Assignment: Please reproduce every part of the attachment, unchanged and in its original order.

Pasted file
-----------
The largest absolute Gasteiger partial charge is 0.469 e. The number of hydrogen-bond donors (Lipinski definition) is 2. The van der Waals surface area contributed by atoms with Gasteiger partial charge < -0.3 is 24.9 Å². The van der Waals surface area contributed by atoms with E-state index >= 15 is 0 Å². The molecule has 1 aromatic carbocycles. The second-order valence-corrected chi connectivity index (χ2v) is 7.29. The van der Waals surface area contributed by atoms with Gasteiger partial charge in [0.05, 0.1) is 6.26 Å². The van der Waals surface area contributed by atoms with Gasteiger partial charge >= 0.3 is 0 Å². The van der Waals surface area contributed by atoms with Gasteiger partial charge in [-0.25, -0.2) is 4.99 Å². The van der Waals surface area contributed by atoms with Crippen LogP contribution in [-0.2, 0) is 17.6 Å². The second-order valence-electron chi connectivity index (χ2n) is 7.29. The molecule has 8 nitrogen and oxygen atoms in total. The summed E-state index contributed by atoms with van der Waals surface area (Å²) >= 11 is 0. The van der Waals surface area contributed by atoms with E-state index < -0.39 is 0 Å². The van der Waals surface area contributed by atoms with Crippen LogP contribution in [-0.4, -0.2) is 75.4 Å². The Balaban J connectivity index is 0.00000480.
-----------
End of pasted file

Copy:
The largest absolute Gasteiger partial charge is 0.469 e. The number of hydrogen-bond donors (Lipinski definition) is 2. The van der Waals surface area contributed by atoms with Gasteiger partial charge < -0.3 is 24.9 Å². The van der Waals surface area contributed by atoms with E-state index >= 15 is 0 Å². The molecule has 1 aromatic carbocycles. The second-order valence-corrected chi connectivity index (χ2v) is 7.29. The van der Waals surface area contributed by atoms with Gasteiger partial charge in [0.05, 0.1) is 6.26 Å². The van der Waals surface area contributed by atoms with Gasteiger partial charge >= 0.3 is 0 Å². The van der Waals surface area contributed by atoms with Gasteiger partial charge in [-0.25, -0.2) is 4.99 Å². The van der Waals surface area contributed by atoms with Crippen LogP contribution in [-0.2, 0) is 17.6 Å². The second-order valence-electron chi connectivity index (χ2n) is 7.29. The molecule has 8 nitrogen and oxygen atoms in total. The summed E-state index contributed by atoms with van der Waals surface area (Å²) >= 11 is 0. The van der Waals surface area contributed by atoms with E-state index < -0.39 is 0 Å². The van der Waals surface area contributed by atoms with Crippen LogP contribution in [-0.4, -0.2) is 75.4 Å². The Balaban J connectivity index is 0.00000480.